Snyder is Professor of History at Yale and author of Bloodlands: Europe Between Hitler and Stalin, a pioneering study of mass murder in Eastern Europe using sources in all the original languages. Changing our understanding of the roots of violence and the origins of the Holocaust, Bloodlands was selected as a Best Book of 2010 by The Economist and has been translated into German, Polish, and French and acclaimed around the world.
Snyder’s lecture, "Why Did the Holocaust Happen? A History Lesson for the Future," makes fresh research on this essential question accessible to a wide audience. "Everyone of good will acknowledges the centrality of the Holocaust, but we have scarcely begun to understand it,” Snyder said. “This is not just an intellectual problem, but a deep danger if we wrongly assume that acknowledging the catastrophe is enough to prevent something similar from happening again.”
The lecture series honors René Girard, who has elaborated a sweeping anthropology of religion and violence in his daring 50-year intellectual career. Born in France in 1923, Girard moved to the United States in 1947 and has pursued a unique transatlantic path ever since, publishing more than a dozen books in French all while teaching at American universities, most recently Stanford, where he is Professor Emeritus. Girard’s work has been translated around the world, he has been made one of only 40 “immortals” of the Académie française, and he was given the Lifetime Scholarly Achievement Award by the Modern Language Association.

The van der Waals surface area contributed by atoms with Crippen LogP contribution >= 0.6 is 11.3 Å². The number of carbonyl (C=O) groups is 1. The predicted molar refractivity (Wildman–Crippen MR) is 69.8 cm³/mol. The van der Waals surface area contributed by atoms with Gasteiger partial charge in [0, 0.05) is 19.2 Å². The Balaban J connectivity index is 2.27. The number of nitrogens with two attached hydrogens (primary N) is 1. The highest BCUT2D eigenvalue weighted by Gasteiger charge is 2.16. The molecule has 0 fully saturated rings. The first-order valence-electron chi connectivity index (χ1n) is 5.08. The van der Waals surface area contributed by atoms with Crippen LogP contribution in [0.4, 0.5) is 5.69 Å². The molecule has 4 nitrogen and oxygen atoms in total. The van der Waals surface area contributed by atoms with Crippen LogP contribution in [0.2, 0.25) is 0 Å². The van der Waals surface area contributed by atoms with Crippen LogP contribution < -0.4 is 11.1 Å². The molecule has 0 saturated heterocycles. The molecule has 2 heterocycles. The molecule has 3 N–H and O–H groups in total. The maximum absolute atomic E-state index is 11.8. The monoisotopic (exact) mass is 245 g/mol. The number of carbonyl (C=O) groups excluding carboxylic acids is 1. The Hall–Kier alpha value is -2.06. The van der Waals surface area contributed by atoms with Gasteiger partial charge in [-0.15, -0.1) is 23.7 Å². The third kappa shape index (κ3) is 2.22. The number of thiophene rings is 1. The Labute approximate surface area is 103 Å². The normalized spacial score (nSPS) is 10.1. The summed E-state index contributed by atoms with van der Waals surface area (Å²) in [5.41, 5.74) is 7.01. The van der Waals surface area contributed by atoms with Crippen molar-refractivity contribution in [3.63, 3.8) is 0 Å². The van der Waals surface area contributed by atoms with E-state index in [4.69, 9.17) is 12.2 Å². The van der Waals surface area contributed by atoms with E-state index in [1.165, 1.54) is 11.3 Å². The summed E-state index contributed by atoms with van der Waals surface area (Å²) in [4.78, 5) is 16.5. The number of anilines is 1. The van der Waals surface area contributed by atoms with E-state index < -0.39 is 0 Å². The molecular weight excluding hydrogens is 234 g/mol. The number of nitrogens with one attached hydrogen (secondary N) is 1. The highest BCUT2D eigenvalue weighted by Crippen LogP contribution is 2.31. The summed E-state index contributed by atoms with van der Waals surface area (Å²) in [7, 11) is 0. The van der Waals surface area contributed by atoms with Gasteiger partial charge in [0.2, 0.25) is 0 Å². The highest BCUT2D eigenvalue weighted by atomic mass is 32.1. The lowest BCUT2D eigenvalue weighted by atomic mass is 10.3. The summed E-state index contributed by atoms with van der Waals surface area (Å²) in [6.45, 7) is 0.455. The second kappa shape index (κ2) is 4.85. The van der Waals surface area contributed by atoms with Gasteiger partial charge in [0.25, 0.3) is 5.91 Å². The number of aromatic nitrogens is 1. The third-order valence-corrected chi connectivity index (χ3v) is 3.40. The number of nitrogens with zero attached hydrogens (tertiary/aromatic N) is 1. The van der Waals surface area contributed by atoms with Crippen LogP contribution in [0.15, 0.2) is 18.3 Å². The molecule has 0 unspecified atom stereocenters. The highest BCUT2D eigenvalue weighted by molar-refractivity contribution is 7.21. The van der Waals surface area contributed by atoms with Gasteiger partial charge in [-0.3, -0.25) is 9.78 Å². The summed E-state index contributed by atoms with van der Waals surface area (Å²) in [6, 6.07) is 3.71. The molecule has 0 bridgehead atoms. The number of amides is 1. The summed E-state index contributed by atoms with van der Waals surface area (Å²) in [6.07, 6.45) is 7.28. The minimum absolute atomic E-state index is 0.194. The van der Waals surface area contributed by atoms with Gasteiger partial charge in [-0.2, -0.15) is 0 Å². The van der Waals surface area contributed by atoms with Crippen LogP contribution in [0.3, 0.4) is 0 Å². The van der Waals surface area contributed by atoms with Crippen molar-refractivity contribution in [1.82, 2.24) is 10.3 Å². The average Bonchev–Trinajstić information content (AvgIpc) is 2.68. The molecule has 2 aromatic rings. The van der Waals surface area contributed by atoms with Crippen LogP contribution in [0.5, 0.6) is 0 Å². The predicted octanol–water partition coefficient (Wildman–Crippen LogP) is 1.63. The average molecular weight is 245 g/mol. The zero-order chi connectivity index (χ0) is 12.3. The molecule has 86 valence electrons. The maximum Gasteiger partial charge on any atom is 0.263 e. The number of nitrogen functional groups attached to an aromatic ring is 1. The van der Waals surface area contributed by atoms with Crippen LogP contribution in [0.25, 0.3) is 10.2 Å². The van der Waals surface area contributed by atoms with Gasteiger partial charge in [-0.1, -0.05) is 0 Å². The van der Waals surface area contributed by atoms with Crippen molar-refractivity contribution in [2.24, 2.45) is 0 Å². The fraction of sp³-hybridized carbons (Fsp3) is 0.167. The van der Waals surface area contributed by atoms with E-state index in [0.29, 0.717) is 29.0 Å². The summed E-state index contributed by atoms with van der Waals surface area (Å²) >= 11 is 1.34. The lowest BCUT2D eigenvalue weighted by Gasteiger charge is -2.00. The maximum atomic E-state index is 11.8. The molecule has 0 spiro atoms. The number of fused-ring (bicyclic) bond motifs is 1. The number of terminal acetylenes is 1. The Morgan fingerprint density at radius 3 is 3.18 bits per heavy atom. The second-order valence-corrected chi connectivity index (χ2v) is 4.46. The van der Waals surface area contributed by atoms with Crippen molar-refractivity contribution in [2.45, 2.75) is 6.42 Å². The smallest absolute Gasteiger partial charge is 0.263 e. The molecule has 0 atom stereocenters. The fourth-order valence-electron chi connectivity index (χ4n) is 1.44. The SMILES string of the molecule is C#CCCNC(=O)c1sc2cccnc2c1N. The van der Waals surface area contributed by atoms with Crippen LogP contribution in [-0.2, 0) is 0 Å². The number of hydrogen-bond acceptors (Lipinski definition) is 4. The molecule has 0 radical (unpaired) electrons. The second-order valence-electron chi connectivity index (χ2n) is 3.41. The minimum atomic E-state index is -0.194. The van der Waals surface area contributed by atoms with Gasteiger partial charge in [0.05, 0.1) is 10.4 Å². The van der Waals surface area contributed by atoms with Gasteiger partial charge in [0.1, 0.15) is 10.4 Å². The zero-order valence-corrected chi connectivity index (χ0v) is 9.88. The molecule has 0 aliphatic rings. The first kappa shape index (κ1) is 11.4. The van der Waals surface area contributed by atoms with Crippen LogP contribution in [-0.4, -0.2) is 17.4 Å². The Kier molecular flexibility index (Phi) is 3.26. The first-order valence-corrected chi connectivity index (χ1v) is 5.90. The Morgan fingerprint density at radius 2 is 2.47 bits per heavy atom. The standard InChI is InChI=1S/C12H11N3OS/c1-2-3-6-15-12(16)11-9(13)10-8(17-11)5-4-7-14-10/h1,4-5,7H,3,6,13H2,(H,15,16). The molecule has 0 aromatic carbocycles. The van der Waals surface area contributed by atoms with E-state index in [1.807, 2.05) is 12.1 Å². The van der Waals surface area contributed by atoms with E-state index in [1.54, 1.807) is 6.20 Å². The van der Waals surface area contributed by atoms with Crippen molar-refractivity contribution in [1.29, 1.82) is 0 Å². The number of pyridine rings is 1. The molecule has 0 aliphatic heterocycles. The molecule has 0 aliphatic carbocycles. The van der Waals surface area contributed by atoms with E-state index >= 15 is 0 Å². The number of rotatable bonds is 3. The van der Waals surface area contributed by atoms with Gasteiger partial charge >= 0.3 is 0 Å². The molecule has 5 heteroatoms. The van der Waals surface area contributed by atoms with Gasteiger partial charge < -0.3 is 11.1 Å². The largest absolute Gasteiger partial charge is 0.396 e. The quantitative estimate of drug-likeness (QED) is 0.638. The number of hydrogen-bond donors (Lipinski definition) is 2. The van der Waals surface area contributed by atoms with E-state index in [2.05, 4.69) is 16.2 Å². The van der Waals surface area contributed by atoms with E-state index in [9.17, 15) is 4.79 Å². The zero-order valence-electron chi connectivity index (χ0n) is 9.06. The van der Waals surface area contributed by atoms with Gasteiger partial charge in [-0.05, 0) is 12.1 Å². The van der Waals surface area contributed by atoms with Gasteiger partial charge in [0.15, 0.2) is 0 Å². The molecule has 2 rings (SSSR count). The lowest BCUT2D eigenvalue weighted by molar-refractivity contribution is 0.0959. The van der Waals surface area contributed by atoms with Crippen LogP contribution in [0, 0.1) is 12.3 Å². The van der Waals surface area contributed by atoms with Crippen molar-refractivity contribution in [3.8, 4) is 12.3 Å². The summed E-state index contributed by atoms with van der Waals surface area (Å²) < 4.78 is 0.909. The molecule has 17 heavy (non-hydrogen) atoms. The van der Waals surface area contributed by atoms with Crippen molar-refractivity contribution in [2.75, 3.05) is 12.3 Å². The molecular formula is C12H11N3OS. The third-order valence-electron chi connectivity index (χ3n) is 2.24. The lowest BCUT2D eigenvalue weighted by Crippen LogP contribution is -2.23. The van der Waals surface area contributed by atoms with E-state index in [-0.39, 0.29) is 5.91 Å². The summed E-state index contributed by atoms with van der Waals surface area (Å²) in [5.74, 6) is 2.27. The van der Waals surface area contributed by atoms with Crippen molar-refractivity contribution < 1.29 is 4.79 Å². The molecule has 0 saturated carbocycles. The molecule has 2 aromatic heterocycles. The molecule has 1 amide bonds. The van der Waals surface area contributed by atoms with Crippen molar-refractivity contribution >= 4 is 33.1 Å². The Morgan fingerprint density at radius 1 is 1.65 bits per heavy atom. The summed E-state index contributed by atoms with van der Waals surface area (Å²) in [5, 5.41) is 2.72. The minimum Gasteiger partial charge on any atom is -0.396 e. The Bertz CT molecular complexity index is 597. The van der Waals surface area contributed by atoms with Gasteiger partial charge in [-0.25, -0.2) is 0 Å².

“Great teachers are rare, and great minds who grapple directly with the most fundamental problems are almost nonexistent,” said Peter Thiel, entrepreneur, investor, and chairman of the Thiel Foundation. “The René Girard Lectures offer a forum to ask big questions as Girard has never shied away from doing.”
Imitatio, a project of the Thiel Foundation, supports research, publications, and events to further develop, critique, and disseminate Girard's "mimetic theory" of human culture. Girard hypothesizes that all the arts of peace and the disasters of violence have the same cause: the imitation through which humans learn how to talk and how to collaborate also leads us to rivalry and retribution. According to Girard, human cultures have survived this paradox by violently defining themselves against collective victims: scapegoating.
Timothy Snyder’s work boldly examines the role of violence in history. As the René Girard Lecturer he stayed on the Stanford campus for a week to participate in research and interact informally with students and colleagues. Snyder gave the inaugural "Conférence René Girard" (in French) on October 25, 2012 at Sciences Po in Paris, co-sponsored by the Département d'Histoire of Sciences Po and the Mémorial de la Shoah. The René Girard Lectures will continue to alternate between Stanford and Paris, Girard’s two intellectual homes, giving thinkers and audiences in both France and America an occasion to consider fundamental ideas.
The René Girard Lectures are free and open to the public.
Visit the event web site at www.girardlectures.org
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